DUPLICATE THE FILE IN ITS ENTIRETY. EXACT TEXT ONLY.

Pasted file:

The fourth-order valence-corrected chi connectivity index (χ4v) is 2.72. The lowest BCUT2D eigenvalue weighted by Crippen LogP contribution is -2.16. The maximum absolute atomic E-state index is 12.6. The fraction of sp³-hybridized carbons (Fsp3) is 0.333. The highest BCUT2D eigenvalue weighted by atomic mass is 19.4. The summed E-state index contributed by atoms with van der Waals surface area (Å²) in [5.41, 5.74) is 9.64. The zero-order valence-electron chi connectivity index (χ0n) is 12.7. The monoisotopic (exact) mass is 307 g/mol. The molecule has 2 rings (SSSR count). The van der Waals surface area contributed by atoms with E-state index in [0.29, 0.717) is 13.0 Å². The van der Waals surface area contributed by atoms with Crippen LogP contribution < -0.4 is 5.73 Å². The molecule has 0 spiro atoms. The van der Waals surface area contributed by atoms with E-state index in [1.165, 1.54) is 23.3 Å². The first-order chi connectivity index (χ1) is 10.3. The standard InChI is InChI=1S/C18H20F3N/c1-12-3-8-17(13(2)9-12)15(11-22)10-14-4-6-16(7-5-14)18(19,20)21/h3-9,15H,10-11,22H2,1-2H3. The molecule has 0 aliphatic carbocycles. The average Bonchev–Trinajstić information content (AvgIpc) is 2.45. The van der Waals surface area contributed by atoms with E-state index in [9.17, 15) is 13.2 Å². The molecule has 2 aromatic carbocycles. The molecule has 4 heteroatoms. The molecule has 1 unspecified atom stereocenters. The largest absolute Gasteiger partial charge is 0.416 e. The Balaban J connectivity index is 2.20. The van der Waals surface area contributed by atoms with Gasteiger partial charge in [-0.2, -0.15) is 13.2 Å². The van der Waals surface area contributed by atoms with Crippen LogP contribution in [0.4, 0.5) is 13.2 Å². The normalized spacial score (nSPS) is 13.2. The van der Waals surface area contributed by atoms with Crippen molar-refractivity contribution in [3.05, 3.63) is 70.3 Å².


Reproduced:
The fourth-order valence-corrected chi connectivity index (χ4v) is 2.72. The lowest BCUT2D eigenvalue weighted by Crippen LogP contribution is -2.16. The maximum absolute atomic E-state index is 12.6. The fraction of sp³-hybridized carbons (Fsp3) is 0.333. The highest BCUT2D eigenvalue weighted by atomic mass is 19.4. The summed E-state index contributed by atoms with van der Waals surface area (Å²) in [5.41, 5.74) is 9.64. The zero-order valence-electron chi connectivity index (χ0n) is 12.7. The monoisotopic (exact) mass is 307 g/mol. The molecule has 2 rings (SSSR count). The van der Waals surface area contributed by atoms with E-state index in [0.29, 0.717) is 13.0 Å². The van der Waals surface area contributed by atoms with Crippen LogP contribution < -0.4 is 5.73 Å². The molecule has 0 spiro atoms. The van der Waals surface area contributed by atoms with E-state index in [1.165, 1.54) is 23.3 Å². The first-order chi connectivity index (χ1) is 10.3. The standard InChI is InChI=1S/C18H20F3N/c1-12-3-8-17(13(2)9-12)15(11-22)10-14-4-6-16(7-5-14)18(19,20)21/h3-9,15H,10-11,22H2,1-2H3. The molecule has 0 aliphatic carbocycles. The average Bonchev–Trinajstić information content (AvgIpc) is 2.45. The van der Waals surface area contributed by atoms with E-state index in [9.17, 15) is 13.2 Å². The molecule has 2 aromatic carbocycles. The molecule has 4 heteroatoms. The molecule has 1 unspecified atom stereocenters. The largest absolute Gasteiger partial charge is 0.416 e. The Balaban J connectivity index is 2.20. The van der Waals surface area contributed by atoms with Gasteiger partial charge in [-0.2, -0.15) is 13.2 Å². The van der Waals surface area contributed by atoms with Crippen LogP contribution in [0.4, 0.5) is 13.2 Å². The normalized spacial score (nSPS) is 13.2. The van der Waals surface area contributed by atoms with Crippen molar-refractivity contribution in [3.05, 3.63) is 70.3 Å².